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The Death of Social Media Wed 23 Dec 09


Are spam, hackers, privacy concerns and commercialization killing social media?

50 social media icons ivan walsh Social media comes in many forms and flavors with new types coming in and some older ones slowly dying out. It has become so ubiquitous that we rarely think about it when we use it.

I primarily use Twitter, Facebook, Flickr and LinkedIn, in addition to my blogging, but I have become less and less enamored with social media over time. Although I was never a rabid user of Twitter, I did initially use it on a regular basis but now will frequently go days between tweets or without even looking at it.

The reason for this isn't just the novelty of it all wearing off. It's more that it's become less pleasant due to the amount of spam that is permeating the social media space, coupled with the overbearing commercialization that is taking place. Layer on top of this the erosion of privacy and it doesn't look good. Even my college-age daughter, a prime demographic for social media, complains about these same issues.

Many of the people that I get as followers on Twitter seem to offer nothing more than a continual stream of advertisements. It seems that a growing number of "Internet marketers" are taking over Twitter, trying to get business in teaching people how to grow their follower counts and sell advertising.

It's not that business doesn't have a place on Twitter; it is possible to project a corporate presence in social media without it simply being a way to advertise. A good example is Scott Monty who heads up social media for Ford. Monty is very effective in getting Ford's message out by talking with customers rather than just talking to customers.

Social media platforms are also becoming increasingly attractive targets for hackers. Sometimes they do it to get at your data, sometimes it is to hijack your account for spam or phishing purposes and sometimes it is simply mischief. Whatever the reason, it just creates one more impediment to people wanting to use social media.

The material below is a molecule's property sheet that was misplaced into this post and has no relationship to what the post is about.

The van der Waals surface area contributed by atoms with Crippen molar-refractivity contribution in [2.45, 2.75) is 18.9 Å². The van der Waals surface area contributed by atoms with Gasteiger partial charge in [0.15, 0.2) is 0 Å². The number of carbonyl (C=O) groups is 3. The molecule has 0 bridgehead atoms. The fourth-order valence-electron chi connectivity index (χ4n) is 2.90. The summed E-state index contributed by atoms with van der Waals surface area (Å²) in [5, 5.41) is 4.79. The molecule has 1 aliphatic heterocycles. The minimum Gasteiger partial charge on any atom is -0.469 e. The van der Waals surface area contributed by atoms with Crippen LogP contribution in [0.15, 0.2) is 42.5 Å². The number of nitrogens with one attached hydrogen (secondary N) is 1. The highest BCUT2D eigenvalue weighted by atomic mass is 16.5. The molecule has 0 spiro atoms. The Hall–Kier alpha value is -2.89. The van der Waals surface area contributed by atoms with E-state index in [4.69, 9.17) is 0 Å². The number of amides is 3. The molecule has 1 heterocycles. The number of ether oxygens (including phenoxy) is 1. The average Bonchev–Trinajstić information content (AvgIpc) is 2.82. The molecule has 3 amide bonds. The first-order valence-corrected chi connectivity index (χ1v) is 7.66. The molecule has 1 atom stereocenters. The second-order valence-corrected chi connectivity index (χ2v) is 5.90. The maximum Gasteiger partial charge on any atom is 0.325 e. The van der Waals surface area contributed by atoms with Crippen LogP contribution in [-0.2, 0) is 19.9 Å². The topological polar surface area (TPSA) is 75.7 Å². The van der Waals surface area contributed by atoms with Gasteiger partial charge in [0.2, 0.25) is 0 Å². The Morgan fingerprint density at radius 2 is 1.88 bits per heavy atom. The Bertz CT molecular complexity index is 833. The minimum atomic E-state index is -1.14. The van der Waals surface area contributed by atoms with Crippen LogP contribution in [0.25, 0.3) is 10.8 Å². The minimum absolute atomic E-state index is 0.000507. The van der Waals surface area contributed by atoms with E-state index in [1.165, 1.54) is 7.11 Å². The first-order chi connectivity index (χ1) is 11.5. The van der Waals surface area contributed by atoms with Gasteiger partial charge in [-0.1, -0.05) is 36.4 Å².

When we use social media technologies, we are putting our personal data in "the cloud" and very often under terms and conditions where we relinquish rights to our data to the media provider. Because of its popularity, Facebook has gotten a lot of attention regarding its privacy policies and has changed them a number of times due to public pressure--but only due to public pressure.

Facebook's original Terms of Use stated that the company basically had perpetual rights to your content and could use it however it pleased. Facebook has since changed its user terms to give the company full rights to your content subject to your privacy settings and until you delete your content or those that you have shared it with delete it. Although somewhat better, the terms still give Facebook the open rights to your content, something most people don't bother to read about.

So, is social media dead? No, it isn't dead and will likely be around for some time, but I do think we will start to see a significant shift in how it is used. My prediction is that while social media technologies such as Twitter and Facebook may continue to grow in terms of numbers, you will also see more churn as people try it for awhile, become disillusioned and stop. I also expect that those who do stay with it will use it less on average than today's users.

Does this mean I was wrong to advocate the use of social media in the corporate world? I don't think so. I stand by this because I also think we'll see changes to counteract the downsides I mentioned. I think this will be in the area of premium service; we'll pay to avoid the spam and to maintain our privacy.

This premium service will extend to the corporate world where companies will be able to easily deploy in-house solutions that they can keep separate and private from the outside world. The driving force for this is when more executives start asking the question Salesforce.com's Marc Benioff is asking: "Why do I know more about strangers on Facebook than my own employees?"

Premium services will be a big shift perhaps, but one that I think is inevitable.

 
 

This article is also posted on Forbes.com.  Feel free to join in the discussion either on this site or at Forbes.com

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